“Parents don’t get B2B. LinkedIn does”.

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The Silver Marketing team watched this video and were appalled at the astonishing and deeply ageist message from Linked In’s own marketing communications.

Two advertisements feature older parents who apparently don’t have any idea about what their kids do for a living or the meaning of B2B. The first has the strapline: “Your mom thinks Cloud Sales is a weather forecast”, and the second shows a father who can’t understand his daughter’s use of acronyms such as SEO and KPI.

Jim Habig, vice-president of marketing, LinkedIn Marketing Solutions, commented: “We’re particularly proud of this campaign since it feels like it strikes a chord with anyone who’s worked in B2B marketing”.

We said “sorry Jim, but we don’t buy this. Contrary to your discriminatory beliefs, parents are not digital luddites who can’t turn on a laptop, and we resent your ageist tone and content. We at the Silver Marketing Association are a team of parents, aged 60+ , and we’re managing just fine in B2B marketing. We may be older but we are a lot wiser, and most importantly we understand how to market to the silver generation, which by the way is the wealthiest demographic in the UK controlling 80% of the nation’s spend. Would you like us to give you a tutorial?”

The post attracted a wide audience and range of comments all of which agreed that Linked-In has got this very wrong.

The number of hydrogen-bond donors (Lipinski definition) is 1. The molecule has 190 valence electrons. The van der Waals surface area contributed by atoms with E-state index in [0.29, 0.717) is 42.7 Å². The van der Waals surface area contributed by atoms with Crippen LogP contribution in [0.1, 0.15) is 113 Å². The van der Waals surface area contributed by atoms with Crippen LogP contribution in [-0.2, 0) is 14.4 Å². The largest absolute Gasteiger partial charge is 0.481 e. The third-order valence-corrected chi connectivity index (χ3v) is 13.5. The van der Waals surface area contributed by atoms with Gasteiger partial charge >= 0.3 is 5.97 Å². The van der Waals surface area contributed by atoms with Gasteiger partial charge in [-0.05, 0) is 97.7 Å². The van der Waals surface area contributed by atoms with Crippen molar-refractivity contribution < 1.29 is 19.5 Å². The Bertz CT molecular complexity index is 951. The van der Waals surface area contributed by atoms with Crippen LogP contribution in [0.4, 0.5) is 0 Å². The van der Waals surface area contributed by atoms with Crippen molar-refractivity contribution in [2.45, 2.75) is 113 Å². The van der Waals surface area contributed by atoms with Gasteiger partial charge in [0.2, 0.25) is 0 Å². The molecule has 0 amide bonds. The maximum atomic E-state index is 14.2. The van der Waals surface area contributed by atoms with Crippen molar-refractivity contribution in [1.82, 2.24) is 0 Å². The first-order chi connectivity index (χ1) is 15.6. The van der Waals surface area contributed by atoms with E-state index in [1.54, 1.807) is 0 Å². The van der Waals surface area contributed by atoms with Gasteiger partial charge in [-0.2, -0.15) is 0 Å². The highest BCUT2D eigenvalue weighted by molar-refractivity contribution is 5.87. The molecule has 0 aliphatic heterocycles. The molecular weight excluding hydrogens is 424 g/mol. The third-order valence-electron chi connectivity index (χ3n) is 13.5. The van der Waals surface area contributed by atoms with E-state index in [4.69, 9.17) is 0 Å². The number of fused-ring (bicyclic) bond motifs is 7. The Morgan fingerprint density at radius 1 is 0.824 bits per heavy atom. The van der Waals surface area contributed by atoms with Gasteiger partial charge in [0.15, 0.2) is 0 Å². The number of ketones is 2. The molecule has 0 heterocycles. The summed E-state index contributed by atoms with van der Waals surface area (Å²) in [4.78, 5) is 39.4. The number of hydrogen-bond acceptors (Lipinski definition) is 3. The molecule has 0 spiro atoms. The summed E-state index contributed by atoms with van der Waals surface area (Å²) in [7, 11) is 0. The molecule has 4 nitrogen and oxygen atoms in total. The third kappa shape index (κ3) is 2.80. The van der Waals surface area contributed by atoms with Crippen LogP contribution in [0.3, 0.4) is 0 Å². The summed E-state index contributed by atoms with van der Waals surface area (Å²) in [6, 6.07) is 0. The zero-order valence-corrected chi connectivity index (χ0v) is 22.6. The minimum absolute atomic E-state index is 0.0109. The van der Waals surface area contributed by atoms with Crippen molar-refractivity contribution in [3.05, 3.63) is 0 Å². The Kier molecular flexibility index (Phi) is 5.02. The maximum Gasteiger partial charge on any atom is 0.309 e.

We heard nothing so a few days later we wrote directly to Jim for a comment, and then wrote to Blake Lawit, SVP and General Counsel at LinkedIn. We asked him:

“Do these ads uphold ‘LinkedIn’s legal and ethical commitments through high standards of business conduct and good governance.’ Don’t older people deserve more respect? As a company recognized as one of the ‘World’s Most Ethical Companies’, how can you allow and sanction this kind of ageist marketing? It’s not ethical and it does not reflect well on high standards of business conduct.”

We told Linked In that we were campaigning for the ads to be withdrawn, and for an apology from Linked-In, as well as an assurance that any future advertising will be conducted ethically and with integrity.

A month later, and finally a statement from Jim Habig at LinkedIn in response to numerous complaints from its users, and posted on the Changing the Narrative page – a leading anti-ageism initiative.

“This ad didn’t meet our goal to create experiences where all professionals feel welcomed and valued and [we] are working to replace the spot”.
We were not the only ones calling out the original ad and it’s good to know that our collective voices have been heard and action taken.

 With thanks to Janine Vanderburg, Keynote Speaker, Writer, Trainer and Consultant committed to Slaying the Ageism Dragon who said:

“Friends at Silver Marketing Association, I truly believe it takes ALL of us. If we take concerted action every time we see things like this, we can #endageism. Thanks for all the work you do!”

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